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In logic, contraposition is a form of immediate inference in which from a given proposition another is inferred having for its subject the contradictory of the original predicate, and in some cases involving a change of quality (affirmation or negation).

Traditional logicEdit

In traditional logic the process of contraposition is a schema comprised of several steps of inference involving categorial propositions. A categorical proposition contains a subject and predicate where the existential impact of the copula implies the proposition as unconditional in contrast to the conditional form of hypothetical or materially implicative propositions, which are compounds of other propositions, e.g. If P, then Q, where P and Q are both propositions.

Conversion by contraposition is the simultaneous interchange and negation of the subject and predicate, and is valid only for the type "A" and type "O" propositions of Aristotelian logic. This is considered full contraposition. Since in the process of contraposition the obverse can be obtained in all four types of traditional propositions, yielding propositions with the contradictory of the original predicate, contraposition is first obtained by converting the obvert of the original proposition. Thus, partial contraposition can be obtained conditionally in an "E" type proposition with a change in quantity. Because nothing is said in the definition of contraposition with regard to the predicate of the inferred proposition, it can be either the original subject, or its contradictory, resulting in two contrapositives which are the obverts of one another in the "A", "O", and "E" type propositions.

By example: from an original, 'A' type categorical proposition,

"All residents are voters",

which presupposes that all classes have members and the existential import presumed in the form of categorical propositions, one can derive first by obversion the 'E' type proposition,

"No residents are non-voters".

The contrapositive of the original proposition is then derived by conversion to another 'E' type proposition,

"No non-voters are residents".

The process is completed by further obversion resulting in the 'A' type proposition that is the obverted contrapositive of the original proposition,

"All non-voters are non-residents".

The schema of contraposition:

Original Proposition Obversion Contraposition Obverted Contraposition
(A) All S is P (E) No S is non-P (E) No non-P is S (A) All non-P is non-S
(E) No S is P (A) All S is non-P (I) Some non-P is S (O) Some non-P is not non-S
(I) Some S is P (O) Some S is not non-P None None
(O) Some S is not P (I) Some S is non-P (I) Some non-P is S (O) Some non-P is not non-S

Notice that contraposition is a valid form of immediate inference only when applied to "A" and "O" propositions. It is not valid for "I" propositions, where the obverse is an "O" proposition which has no converse. The contraposition of the "E" proposition is valid only with limitations (per accidens). This is because the obverse of the "E" proposition is an "A" proposition which cannot be validly converted except by limitation, that is, contraposition plus a change in the quantity of the proposition from universal to particular.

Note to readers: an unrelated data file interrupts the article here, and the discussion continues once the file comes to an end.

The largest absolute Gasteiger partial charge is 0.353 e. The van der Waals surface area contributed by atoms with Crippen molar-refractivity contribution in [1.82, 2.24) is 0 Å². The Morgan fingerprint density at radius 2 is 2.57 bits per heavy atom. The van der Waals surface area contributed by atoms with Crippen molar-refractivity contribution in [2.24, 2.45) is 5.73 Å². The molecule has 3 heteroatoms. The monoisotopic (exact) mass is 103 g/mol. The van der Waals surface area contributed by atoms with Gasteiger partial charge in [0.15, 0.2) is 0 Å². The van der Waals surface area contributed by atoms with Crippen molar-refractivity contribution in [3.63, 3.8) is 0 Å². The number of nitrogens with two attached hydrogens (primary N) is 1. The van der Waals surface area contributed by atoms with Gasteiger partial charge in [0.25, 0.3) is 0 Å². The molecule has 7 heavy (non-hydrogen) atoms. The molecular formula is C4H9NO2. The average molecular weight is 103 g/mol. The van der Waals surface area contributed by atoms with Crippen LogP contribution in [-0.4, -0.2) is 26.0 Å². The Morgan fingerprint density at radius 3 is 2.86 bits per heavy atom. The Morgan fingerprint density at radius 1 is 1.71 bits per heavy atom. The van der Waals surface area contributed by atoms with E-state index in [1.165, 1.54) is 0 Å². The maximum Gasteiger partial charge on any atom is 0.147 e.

Also, notice that contraposition is a method of inference which may require the use of other rules of inference. The contrapositive is the product of the method of contraposition, with different outcomes depending upon whether the contraposition is full, or partial. The successive applications of conversion and obversion within the process of contraposition may be given by a variety of names.

The process of the logical equivalence of a statement and its contrapositive as defined in this section is not one of the axioms of propositional calculus. In traditional logic there is more than one contrapositive inferred from each original statement. In regard to the "A" proposition this is circumvented in the symbolism of modern logic by the rule of transposition, or the law of contraposition. In its technical usage within the field of philosophic logic, the term "contraposition" may be limited by logicians (e.g. Irving Copi, Susan Stebbing) to traditional logic and categorical propositions. In this sense the use the term "contraposition" is not applicable to hypothetical propositions or material implications.

Modern logicEdit

In modern logic the law of contraposition is a tautology and its proof is the same as the rule of transposition as given in propositional calculus. The forms of hypothetical and disjunctive propositions are better suited in the conditionalizations of modern logic.


  • Aristotle. Organon.
  • Blumberg, Albert E. "Logic, Modern". Encyclopedia of Philosophy, Vol.5. Macmillan, 1967
  • Copi, Irving. Introduction to Logic. MacMillan, 1953.
  • Prior, A.N. "Logic, Traditional". Encyclopedia of Philosophy, Vol.5. Macmillan, 1967
  • Stebbing, Susan. A Modern Introduction to Logic. 1931.

See alsoEdit

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